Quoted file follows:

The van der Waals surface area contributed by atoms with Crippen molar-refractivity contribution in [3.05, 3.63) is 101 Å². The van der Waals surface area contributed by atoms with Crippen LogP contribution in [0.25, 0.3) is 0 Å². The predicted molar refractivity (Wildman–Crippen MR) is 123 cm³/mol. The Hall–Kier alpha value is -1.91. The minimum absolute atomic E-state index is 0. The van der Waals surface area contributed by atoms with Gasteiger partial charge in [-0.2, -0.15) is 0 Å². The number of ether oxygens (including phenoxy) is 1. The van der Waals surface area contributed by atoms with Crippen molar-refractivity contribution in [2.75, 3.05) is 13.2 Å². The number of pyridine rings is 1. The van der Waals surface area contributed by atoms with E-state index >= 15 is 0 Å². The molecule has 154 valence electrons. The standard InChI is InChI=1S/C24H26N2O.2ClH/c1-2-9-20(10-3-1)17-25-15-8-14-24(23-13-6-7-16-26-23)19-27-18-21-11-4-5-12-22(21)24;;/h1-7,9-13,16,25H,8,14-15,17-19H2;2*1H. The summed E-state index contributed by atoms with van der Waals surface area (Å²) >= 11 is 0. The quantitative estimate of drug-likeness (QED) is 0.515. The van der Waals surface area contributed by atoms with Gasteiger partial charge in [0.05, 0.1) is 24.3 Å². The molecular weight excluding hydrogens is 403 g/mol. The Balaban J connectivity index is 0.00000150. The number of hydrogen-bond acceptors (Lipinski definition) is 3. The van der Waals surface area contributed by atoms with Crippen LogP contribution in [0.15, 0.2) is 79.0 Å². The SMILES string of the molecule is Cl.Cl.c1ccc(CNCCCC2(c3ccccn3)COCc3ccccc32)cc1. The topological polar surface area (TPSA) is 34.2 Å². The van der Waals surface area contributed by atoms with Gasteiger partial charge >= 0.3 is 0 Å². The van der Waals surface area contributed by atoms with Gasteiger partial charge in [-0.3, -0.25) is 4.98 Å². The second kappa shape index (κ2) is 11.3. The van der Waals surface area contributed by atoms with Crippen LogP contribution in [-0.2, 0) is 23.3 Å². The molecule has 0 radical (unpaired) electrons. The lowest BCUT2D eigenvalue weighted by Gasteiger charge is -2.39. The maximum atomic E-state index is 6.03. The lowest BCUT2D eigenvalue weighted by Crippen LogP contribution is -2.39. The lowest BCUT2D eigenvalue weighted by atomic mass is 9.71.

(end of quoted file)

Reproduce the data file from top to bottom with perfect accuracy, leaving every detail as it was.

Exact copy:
The van der Waals surface area contributed by atoms with Crippen molar-refractivity contribution in [3.05, 3.63) is 101 Å². The van der Waals surface area contributed by atoms with Crippen LogP contribution in [0.25, 0.3) is 0 Å². The predicted molar refractivity (Wildman–Crippen MR) is 123 cm³/mol. The Hall–Kier alpha value is -1.91. The minimum absolute atomic E-state index is 0. The van der Waals surface area contributed by atoms with Gasteiger partial charge in [-0.2, -0.15) is 0 Å². The number of ether oxygens (including phenoxy) is 1. The van der Waals surface area contributed by atoms with Crippen molar-refractivity contribution in [2.75, 3.05) is 13.2 Å². The number of pyridine rings is 1. The van der Waals surface area contributed by atoms with E-state index >= 15 is 0 Å². The molecule has 154 valence electrons. The standard InChI is InChI=1S/C24H26N2O.2ClH/c1-2-9-20(10-3-1)17-25-15-8-14-24(23-13-6-7-16-26-23)19-27-18-21-11-4-5-12-22(21)24;;/h1-7,9-13,16,25H,8,14-15,17-19H2;2*1H. The summed E-state index contributed by atoms with van der Waals surface area (Å²) >= 11 is 0. The quantitative estimate of drug-likeness (QED) is 0.515. The van der Waals surface area contributed by atoms with Gasteiger partial charge in [0.05, 0.1) is 24.3 Å². The molecular weight excluding hydrogens is 403 g/mol. The Balaban J connectivity index is 0.00000150. The number of hydrogen-bond acceptors (Lipinski definition) is 3. The van der Waals surface area contributed by atoms with Crippen LogP contribution in [0.15, 0.2) is 79.0 Å². The SMILES string of the molecule is Cl.Cl.c1ccc(CNCCCC2(c3ccccn3)COCc3ccccc32)cc1. The topological polar surface area (TPSA) is 34.2 Å². The van der Waals surface area contributed by atoms with Gasteiger partial charge >= 0.3 is 0 Å². The van der Waals surface area contributed by atoms with Gasteiger partial charge in [-0.3, -0.25) is 4.98 Å². The second kappa shape index (κ2) is 11.3. The van der Waals surface area contributed by atoms with Crippen LogP contribution in [-0.2, 0) is 23.3 Å². The molecule has 0 radical (unpaired) electrons. The lowest BCUT2D eigenvalue weighted by Gasteiger charge is -2.39. The maximum atomic E-state index is 6.03. The lowest BCUT2D eigenvalue weighted by Crippen LogP contribution is -2.39. The lowest BCUT2D eigenvalue weighted by atomic mass is 9.71.